It makes your employees feel that they are part of something bigger and more important. When they start working every day, they will feel that they are accomplishing something important. This will give them a better perspective on their work life and they might even be more motivated to work.
Another benefit is that healthy work culture makes employees feel like they are part of a big family. They will be more likely to connect and care about their fellow employees. This, of course, makes the entire company structure much stronger and more tight-knit.
You might try certain group activities that all the employees can do from their individual remote locations. For example, icebreaker questions are very simple and they allow employees to connect with each other in a basic way. Once the ice is broken, it will be much easier for the same employees to connect with each other on a deeper level.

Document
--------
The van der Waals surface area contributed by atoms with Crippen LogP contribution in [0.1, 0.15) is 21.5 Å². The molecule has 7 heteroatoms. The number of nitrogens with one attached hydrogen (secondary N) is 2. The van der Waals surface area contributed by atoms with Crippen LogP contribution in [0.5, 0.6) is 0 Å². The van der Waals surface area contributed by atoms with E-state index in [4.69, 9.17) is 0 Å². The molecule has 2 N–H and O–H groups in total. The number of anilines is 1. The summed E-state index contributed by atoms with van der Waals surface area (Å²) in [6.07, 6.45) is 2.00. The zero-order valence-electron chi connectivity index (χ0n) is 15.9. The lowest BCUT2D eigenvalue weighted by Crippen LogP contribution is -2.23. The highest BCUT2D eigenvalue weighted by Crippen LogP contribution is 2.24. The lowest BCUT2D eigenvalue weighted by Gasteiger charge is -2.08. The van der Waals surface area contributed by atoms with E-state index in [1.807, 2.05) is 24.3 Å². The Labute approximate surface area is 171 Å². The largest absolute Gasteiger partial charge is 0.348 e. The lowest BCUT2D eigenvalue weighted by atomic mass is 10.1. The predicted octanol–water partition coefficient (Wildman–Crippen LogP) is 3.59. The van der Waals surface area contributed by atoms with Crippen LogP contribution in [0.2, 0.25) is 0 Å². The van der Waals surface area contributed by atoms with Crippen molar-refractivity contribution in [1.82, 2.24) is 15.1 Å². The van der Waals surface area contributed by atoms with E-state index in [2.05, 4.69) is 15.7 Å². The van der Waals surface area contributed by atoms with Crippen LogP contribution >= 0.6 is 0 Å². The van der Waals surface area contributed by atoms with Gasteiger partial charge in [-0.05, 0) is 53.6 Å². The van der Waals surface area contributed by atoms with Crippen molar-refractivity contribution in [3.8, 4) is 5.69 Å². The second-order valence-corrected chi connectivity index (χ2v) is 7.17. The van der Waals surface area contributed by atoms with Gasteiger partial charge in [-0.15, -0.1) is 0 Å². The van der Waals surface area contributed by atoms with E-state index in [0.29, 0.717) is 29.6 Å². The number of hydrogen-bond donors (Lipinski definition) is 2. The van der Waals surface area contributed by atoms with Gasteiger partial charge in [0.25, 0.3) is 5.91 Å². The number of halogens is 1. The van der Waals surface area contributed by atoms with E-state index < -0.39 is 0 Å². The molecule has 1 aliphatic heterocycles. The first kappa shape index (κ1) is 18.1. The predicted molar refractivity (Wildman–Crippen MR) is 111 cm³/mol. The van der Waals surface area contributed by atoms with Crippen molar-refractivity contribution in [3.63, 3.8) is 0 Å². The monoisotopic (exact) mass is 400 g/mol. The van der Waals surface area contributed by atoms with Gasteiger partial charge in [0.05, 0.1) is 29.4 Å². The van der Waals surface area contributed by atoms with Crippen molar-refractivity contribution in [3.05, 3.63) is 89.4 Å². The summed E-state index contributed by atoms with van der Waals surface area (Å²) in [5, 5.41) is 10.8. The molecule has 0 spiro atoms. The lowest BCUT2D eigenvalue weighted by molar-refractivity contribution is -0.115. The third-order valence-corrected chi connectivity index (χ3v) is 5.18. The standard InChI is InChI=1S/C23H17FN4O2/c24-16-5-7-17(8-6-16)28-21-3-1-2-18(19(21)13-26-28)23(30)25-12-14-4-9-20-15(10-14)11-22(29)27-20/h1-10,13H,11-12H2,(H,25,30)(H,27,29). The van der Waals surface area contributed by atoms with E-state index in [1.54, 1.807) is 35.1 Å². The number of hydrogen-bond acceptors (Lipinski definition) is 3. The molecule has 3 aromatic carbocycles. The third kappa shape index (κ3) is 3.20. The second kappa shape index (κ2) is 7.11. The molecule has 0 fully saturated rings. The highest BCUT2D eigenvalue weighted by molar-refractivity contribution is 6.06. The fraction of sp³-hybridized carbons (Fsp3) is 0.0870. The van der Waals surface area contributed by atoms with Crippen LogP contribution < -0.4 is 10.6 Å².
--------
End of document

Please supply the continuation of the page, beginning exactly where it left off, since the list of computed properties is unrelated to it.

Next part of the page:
From there, employees may feel free to offer other employees helpful work tips and other remote working advice. As someone who manages employees, it is also important for you to be involved. That way, you can see firsthand how your employees are connecting with each other and if your work culture efforts seem to be working
If not, you may need to try a few different approaches before you find some that work. Whatever the case, building a healthy work culture will help show the employees what they should expect when working remotely. It will also make the employees more comfortable in their roles at the company and more likely for them to enjoy their work lives.
For more tips on of dealing with remote workers visit the Amazing Workplace resources page